Two Point Campus Graduates at the Top of the Class

“If it’s not on your CV, it didn’t happen. Not to me.”
“If it’s not on your CV, it didn’t happen. Not to me.” / Image courtesy of Two Point Studios

College can be a time of self-discovery and personal turmoil. For many, it’s where we start to understand who we are and where we’re going, experiencing plenty of inner struggles along the way. Thankfully, Two Point Campus doesn’t quite make us relive all of that. Instead we get to see college life play out from afar, designing a unique experience for cohorts of young, impressionable NPCs.

Two Point Campus is presented in identical fashion to Two Point Studios’ previous game, Two Point Hospital. The UI, level select, and soundtrack all bear similarities. Campus even shares the previous game’s setting of Two Point County, complete with reappearing fictional celebrities and personalities. These immediate comparisons are what you’ll notice throughout the bulk of the game, and it works largely in the game’s favor. Two Point Studios makes it clear that they’re not here to reinvent the wheel, but to simply improve it.

Wasting no time, we dive into the first campus Freshleigh Meadows, serving as a tutorial for the game’s basic mechanics. We learn how to build rooms, how to improve grades, and keep the student population reasonably happy. Students play a much bigger role in Campus than the patients in Hospital, who were treated as quickly as possible and then sent on their way. Here, the students remain for the length of their course which, depending on their specialty, could be one to three years. They gain XP, forge friendships, and even enlist in quirky extra-curricular clubs. Some clubs are deceptively harmless, like the Nature Club. Though you’ll quickly see a stark increase in students reducing their modesty down to nothing but a conveniently-placed leaf. NPC students are treated with importance — the player is encouraged to help them grow and increase their academic level throughout their time on campus.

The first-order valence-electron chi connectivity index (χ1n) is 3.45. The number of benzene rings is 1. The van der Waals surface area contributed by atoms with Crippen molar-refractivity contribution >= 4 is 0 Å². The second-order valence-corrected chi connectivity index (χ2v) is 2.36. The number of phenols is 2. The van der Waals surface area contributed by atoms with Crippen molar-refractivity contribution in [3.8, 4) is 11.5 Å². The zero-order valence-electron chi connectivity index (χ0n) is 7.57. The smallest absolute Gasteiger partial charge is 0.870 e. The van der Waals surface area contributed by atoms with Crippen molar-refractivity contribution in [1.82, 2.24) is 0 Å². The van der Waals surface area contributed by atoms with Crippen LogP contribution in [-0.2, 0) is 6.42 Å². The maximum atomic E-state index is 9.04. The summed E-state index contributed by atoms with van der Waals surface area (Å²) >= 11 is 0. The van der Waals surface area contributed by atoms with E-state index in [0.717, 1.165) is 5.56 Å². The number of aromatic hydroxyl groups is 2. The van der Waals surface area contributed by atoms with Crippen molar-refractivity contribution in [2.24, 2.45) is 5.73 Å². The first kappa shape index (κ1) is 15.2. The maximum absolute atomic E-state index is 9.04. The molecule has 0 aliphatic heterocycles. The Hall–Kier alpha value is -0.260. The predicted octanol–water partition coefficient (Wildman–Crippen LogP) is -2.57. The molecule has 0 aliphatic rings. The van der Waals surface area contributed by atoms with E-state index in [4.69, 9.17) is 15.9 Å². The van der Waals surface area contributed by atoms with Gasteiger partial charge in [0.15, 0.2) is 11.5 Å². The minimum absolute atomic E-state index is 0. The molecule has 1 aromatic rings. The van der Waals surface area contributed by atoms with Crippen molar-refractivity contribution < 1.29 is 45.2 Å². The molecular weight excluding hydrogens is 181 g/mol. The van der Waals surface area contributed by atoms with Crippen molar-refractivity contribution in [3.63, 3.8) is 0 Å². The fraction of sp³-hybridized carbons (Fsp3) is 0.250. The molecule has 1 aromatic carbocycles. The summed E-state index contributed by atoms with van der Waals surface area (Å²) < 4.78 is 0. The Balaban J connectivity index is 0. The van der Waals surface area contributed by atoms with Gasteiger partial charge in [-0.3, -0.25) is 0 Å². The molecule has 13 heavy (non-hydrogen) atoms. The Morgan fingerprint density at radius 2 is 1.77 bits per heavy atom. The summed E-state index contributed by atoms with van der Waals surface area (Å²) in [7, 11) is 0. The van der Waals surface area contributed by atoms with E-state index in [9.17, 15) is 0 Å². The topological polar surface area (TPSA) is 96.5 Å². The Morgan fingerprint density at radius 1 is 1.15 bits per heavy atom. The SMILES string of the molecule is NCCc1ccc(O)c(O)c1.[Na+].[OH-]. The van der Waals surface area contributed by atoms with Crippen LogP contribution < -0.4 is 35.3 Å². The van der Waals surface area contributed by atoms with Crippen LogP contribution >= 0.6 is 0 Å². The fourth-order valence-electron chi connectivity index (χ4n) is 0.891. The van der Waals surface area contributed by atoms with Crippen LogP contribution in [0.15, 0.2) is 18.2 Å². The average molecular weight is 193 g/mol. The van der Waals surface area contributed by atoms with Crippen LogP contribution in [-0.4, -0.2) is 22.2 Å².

Later levels introduce Wizardry and Dark Arts into the school curriculum.
Later levels introduce Wizardry and Dark Arts into the school curriculum. / Image courtesy of Two Point Studios/Screenshot: Alexandra Hobbs

As the level progresses, we get to the end of our first academic year and the start of the summer break. This is a chance to do any major renovations to the campus, increase and improve the courses on offer, and generally prepare for the year ahead. It’s a useful way to give players a chance to catch their breath, offering a brief respite from academic chaos. As the student body increases, you’ll need to build more facilities and hire some more teachers. Expect things to get busier from here on out.